It was just over a year ago that Domino released the fun, but not entirely essential My Angel Rocks Back And Forth EP which culled all previous Four Tet videos to date and made them a bonus DVD to a hit or miss EP full of music that included some remixes and B-sides. Everything Ecstatic Films & Part 2 is largely similar in that it combines a slew of films with another batch of new songs, only this time the focus is seemingly reversed (with the highlight being the DVD full of videos and the bonus being an EP of new tracks).
Several artists have done the one video per song from a particular album, and that's basically what you get with this DVD, as it contains 10 different pieces of highly-varying quality. Some of the videos look really professional and are completely mesmerizing, while others on the disc look like little more than handycam footage sloppily thrown together. "A Joy" opens the disc with some high-energy, frenetic collages of shapes and colors that jump and worm around, providing a hypnotic backdrop to the thumping track. "Smile Around The Face" might be one of the most highly-produced videos on the entire disc, keeping a tight focus on a fellows face as he walks around, has a spill on the bus, and finally hangs out with his kids. It's well-made and fits the changes in the song nicely, despite being a bit on the glum side.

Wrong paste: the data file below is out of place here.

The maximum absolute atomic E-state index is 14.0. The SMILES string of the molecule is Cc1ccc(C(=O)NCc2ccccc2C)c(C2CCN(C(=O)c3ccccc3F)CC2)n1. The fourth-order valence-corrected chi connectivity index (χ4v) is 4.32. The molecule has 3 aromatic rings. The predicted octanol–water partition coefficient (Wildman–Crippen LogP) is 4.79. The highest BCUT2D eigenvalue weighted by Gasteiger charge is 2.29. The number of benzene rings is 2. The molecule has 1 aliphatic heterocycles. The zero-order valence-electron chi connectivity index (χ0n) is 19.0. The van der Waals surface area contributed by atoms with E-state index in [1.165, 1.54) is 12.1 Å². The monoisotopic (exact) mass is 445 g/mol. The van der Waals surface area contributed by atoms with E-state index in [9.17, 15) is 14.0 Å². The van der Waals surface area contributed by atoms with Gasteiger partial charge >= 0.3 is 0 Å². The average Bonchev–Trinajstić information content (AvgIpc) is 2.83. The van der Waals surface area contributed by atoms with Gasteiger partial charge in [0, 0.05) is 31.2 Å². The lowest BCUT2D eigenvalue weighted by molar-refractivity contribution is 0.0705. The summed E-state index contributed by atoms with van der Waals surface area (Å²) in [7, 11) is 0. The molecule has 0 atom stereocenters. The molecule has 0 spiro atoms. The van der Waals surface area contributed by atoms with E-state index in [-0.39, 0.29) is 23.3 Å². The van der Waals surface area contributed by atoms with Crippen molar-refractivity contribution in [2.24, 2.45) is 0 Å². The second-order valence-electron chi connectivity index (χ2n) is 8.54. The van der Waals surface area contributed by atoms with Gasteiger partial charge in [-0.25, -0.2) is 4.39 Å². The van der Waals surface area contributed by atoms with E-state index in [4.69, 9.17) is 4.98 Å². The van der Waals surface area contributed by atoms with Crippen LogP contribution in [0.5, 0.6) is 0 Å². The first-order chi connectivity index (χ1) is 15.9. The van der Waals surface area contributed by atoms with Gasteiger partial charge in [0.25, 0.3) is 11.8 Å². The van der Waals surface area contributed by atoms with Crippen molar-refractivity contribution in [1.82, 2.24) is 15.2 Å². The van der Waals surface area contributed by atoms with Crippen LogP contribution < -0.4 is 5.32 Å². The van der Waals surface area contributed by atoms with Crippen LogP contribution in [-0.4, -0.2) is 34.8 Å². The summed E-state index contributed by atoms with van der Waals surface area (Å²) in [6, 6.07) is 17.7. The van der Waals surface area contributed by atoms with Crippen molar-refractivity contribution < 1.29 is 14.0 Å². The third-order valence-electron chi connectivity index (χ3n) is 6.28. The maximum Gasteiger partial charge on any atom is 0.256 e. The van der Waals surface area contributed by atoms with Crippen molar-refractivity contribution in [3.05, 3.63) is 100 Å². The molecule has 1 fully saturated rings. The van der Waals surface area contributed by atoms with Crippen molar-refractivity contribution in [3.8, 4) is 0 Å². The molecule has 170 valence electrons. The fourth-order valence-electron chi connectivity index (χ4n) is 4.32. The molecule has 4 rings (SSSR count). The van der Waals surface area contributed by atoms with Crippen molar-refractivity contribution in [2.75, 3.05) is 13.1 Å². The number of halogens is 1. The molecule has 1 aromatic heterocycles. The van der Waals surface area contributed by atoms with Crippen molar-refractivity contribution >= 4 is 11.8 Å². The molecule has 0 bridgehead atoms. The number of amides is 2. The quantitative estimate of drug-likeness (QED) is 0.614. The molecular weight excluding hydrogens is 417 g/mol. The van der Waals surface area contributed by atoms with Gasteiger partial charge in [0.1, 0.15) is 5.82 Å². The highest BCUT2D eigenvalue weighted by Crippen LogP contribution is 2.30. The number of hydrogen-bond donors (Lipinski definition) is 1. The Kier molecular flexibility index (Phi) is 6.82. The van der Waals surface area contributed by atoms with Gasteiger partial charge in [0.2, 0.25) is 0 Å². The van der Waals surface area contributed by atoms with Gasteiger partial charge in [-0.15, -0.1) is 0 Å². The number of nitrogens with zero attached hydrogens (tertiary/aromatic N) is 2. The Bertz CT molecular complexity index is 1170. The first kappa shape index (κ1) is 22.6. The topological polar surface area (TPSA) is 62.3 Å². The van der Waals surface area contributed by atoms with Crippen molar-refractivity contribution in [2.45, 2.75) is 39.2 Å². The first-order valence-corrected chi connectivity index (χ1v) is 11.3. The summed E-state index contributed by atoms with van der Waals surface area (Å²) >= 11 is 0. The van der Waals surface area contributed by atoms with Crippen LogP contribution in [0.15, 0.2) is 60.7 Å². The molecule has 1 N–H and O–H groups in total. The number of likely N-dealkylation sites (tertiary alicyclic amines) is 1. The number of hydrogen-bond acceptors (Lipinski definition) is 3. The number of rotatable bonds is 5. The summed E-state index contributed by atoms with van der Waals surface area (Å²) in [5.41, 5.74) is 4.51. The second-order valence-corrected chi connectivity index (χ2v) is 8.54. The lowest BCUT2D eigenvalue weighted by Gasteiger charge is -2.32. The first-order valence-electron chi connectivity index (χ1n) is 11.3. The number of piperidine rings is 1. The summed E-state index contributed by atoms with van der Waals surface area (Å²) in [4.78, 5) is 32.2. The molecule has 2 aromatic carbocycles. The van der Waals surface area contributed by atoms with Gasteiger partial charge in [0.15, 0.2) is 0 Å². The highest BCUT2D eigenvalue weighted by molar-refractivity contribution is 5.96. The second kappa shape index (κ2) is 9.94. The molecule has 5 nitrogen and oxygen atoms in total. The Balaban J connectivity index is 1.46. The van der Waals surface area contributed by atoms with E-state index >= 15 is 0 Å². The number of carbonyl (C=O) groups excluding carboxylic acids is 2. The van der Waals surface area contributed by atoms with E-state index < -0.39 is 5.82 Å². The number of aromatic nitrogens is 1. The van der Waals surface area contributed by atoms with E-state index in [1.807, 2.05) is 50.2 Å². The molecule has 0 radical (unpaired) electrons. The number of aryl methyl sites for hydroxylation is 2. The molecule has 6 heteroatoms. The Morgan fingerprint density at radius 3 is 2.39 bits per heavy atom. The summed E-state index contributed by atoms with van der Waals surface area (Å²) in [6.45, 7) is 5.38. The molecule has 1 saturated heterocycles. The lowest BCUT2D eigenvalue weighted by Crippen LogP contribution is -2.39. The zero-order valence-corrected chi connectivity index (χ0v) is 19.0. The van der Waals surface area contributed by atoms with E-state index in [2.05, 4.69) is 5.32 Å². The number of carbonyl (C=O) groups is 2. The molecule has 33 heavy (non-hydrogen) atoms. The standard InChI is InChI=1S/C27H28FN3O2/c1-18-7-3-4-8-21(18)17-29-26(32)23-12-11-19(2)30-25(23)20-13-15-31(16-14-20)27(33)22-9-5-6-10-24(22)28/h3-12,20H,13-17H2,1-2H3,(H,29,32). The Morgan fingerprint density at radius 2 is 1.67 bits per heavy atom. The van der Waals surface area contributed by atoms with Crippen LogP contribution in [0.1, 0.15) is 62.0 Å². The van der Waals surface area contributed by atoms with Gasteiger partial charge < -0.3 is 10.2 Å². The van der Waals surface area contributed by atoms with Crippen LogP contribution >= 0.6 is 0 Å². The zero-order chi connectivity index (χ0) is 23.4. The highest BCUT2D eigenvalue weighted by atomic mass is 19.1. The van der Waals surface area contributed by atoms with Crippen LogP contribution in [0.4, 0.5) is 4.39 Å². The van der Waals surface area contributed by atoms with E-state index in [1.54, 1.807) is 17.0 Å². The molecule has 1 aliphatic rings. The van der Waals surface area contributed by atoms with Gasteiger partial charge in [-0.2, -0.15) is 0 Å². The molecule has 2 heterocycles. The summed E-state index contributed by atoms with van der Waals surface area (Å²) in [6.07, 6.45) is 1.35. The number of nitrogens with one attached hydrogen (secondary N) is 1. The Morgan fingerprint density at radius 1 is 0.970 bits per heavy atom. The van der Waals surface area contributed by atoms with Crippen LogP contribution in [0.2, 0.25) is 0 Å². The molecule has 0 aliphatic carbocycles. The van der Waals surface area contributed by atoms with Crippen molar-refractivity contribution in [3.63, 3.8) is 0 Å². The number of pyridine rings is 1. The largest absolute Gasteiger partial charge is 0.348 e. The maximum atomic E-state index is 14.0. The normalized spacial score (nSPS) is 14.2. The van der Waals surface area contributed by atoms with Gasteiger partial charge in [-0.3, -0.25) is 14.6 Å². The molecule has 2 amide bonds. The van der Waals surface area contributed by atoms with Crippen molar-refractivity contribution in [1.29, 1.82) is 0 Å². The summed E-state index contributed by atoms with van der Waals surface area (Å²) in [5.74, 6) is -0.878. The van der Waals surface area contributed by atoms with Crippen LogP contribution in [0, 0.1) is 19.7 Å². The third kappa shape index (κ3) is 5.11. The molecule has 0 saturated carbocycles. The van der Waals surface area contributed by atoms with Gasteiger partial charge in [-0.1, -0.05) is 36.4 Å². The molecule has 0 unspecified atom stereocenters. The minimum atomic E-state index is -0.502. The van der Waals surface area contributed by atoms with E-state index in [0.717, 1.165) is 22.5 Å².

From there, the DVD gets really mixed as "Sun Drums And Soil" is a seemingly random batch of poorly-filmed shots that don't really go much of anywhere while "Sleep, Eat Food, Have Visions" is a completely absurd mess of a video with heads on sticks, pandas, and people in bug costumes that goes on far too long (kind of like the song itself). In between those, you get the minimal but beautiful "Clouding," the bizarre "High Fives" (which has great production value but is sorta aimless) and the low-budget but nicely-done "You Were There With Me" (which basically features nothing more than a woman dancing and swinging her arms around joyfully at scores of different locations around the world).
The CD portion of the release has much more to chew on, with almost thirty-five minutes worth of stuff, much of it largely entertaining. The extended version of "Turtle Turtle Up" turns the short track into a sixteen minute 4/4 throwdown with plenty of frantic bursts while "Sun Drums And Soil (Part 2)" mixes some great electric piano loops with jazz drum loops and a thumping kick for something that might be better than the original track. "This Is Six Minutes" is another upbeat workout that mixes some jazzy backdrops with glistening IDM and even some strums of guitar to nice effect. The other two tracks on the EP are little more than unfocused ambient noodling and don't add a whole lot, but as a whole the EP is fairly solid (and this is coming from someone who didn't care as much for Everything Ecstatic.). Considering the whole thing is about the cost of a regular CD, most Four Tet fans are going to want it for the videos (even if some of them are a bit lacking) and new music.